May 18, 2011 by Chris French
This comes from Andy Stanley’s book It Came From Within and our series at Bethel on Wednesday Nights by the same name.
I know I can be angry and not sin (Eph. 4.26). After all Jesus did it (John 2.13-17). In fact if you look closely you might just see how mad He was. He calls God “my” Father here. When He does that other places (John 5.17-18) the Jews correctly understood it to be a claim of Deity. The called Him a blasphemer and tried to kill Him. Here they don’t say a word. They’re too busy running! Anyhow, I know I can be angry and not sin, but I also know it’s really hard since my anger doesn’t produce the righteousness God desires in my life (James 1.20). All that being said let’s notice some facts about anger and give you a solution to anger so you can lead the type of life that God does desire.
Anger says, “You owe me!” If you look deeply and honestly at the times you’ve been angry you’ll probably notice a consistent theme. You get mad because someone took something from you. That’s where the “You owe me” part comes in just in case you weren’t paying attention earlier. Don’t think that’s true? Go to a playground and watch kids play. You’ll see that they have their own pile of toys and those toys are not shared. When child forces “sharing” onto another child watch out for the eruption. He’s mad because something has been taken from him! Teenagers get mad when their rights are taken away. When you get grounded or your cell phone is taken away a right has been taken away and you get angry. Here’s a little sidenote for future reference. Adults get angry when something is taken from them also. As a matter of fact this idea that I can get angry when my rights are taken away is probably the number 1 contributor to divorce. Check this out: when you say, “I do” you give up your rights. Go back and read Ephesians 5.22-24 ladies. Paul says you’re supposed to submit to your husband like the church submits to Jesus. That means that even though you’ve got some great ideas on how to spice up the worship service you submit to Jesus’ way of doing things. You may feel your ways are better, but you still submit to Him. Wives, you may feel like your desires are more important than your husbands, but Paul says you put your desires on the back-burner and help your husband meet his desires. Don’t be so quick to “Amen” husbands. We should be leading the way in submitting! Read Ephesians 5.25, 28. I’ve got to love my wife like I love myself. I’ll go to great lengths to accomplish my dreams! Paul says when I say, “I do” I’m committing to putting my dreams on the back-burner so I can help my wife accomplish her dreams! We’ll have future posts on this later.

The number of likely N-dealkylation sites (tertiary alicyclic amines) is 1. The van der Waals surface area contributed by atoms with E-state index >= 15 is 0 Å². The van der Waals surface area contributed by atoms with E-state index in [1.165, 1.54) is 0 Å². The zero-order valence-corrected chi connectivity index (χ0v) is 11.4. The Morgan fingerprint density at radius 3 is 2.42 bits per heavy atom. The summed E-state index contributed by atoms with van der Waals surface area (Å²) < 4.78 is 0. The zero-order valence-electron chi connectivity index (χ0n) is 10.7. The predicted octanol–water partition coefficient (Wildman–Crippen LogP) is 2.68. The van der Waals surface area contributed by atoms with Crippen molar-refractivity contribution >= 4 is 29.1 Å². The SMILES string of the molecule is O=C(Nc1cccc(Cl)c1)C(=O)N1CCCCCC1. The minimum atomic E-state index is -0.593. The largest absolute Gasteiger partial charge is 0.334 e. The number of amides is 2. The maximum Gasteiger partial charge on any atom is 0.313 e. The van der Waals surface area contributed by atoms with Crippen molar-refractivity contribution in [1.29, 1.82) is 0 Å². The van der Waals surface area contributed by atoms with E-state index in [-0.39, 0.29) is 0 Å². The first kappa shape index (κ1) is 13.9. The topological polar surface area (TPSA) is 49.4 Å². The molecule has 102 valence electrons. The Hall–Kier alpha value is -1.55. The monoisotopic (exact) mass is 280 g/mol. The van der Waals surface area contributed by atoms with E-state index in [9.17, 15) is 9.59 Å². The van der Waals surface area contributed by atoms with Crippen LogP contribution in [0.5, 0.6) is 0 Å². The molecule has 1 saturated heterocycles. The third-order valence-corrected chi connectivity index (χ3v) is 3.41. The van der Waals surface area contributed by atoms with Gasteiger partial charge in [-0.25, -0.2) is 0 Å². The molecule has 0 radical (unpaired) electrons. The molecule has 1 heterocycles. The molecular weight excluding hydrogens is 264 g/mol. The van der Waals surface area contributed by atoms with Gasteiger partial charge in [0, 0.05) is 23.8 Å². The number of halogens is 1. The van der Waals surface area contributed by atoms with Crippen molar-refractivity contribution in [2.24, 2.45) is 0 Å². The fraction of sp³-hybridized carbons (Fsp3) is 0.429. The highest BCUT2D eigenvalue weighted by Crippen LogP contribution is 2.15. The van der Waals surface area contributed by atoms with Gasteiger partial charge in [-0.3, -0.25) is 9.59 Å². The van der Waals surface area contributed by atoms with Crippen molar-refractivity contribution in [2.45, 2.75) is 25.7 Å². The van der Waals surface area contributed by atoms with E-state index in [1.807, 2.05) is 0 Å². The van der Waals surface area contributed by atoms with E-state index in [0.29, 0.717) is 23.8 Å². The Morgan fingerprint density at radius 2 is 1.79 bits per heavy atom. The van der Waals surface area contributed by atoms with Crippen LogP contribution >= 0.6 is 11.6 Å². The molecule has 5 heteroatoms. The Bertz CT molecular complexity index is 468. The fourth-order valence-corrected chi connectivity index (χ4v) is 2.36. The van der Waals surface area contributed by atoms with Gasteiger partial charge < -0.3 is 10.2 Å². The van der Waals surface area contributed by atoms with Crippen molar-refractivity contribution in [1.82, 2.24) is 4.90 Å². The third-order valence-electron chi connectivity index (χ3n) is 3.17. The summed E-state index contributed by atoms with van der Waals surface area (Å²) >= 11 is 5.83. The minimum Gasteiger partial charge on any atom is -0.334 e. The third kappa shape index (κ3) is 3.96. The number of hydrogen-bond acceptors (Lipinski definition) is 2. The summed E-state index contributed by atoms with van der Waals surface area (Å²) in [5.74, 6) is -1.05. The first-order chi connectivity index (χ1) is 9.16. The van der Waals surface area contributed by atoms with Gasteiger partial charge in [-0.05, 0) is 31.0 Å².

Anger can be sneaky. We see that in marriage and in life. Someone will hurt you and you’ll find that years down the road you’re still seething about how they hurt you. My parents got divorced when I was three years old. I don’t have any memories of my father in my life, but 15 years later I realized that I was very angry with him. Now 25 years later I’m still working the solution to anger: forgiveness! Anger can be very sneaky. You’ll wake up one day and realize that you’ve been mad for as long as you can remember. Another problem with anger is that it’s kind of like a bouncy ball inside a tiny room. You throw the bouncy ball against the wall as hard as you can and it will rebound and hit the next wall and the floor and the ceiling and eventually cover the whole room! Anger’s kind of like that when you let it sit inside you. It’ll start to leak out of the isolated event that made you angry and eventually you’ll have an anger problem. Everything will make you mad.
It’s no big secret that forgiveness is the solution to anger, but saying you forgive someone and actually taking the effort to do so are two different things. There’s a process for forgiveness. You need steps so you know when you’ve accomplished something.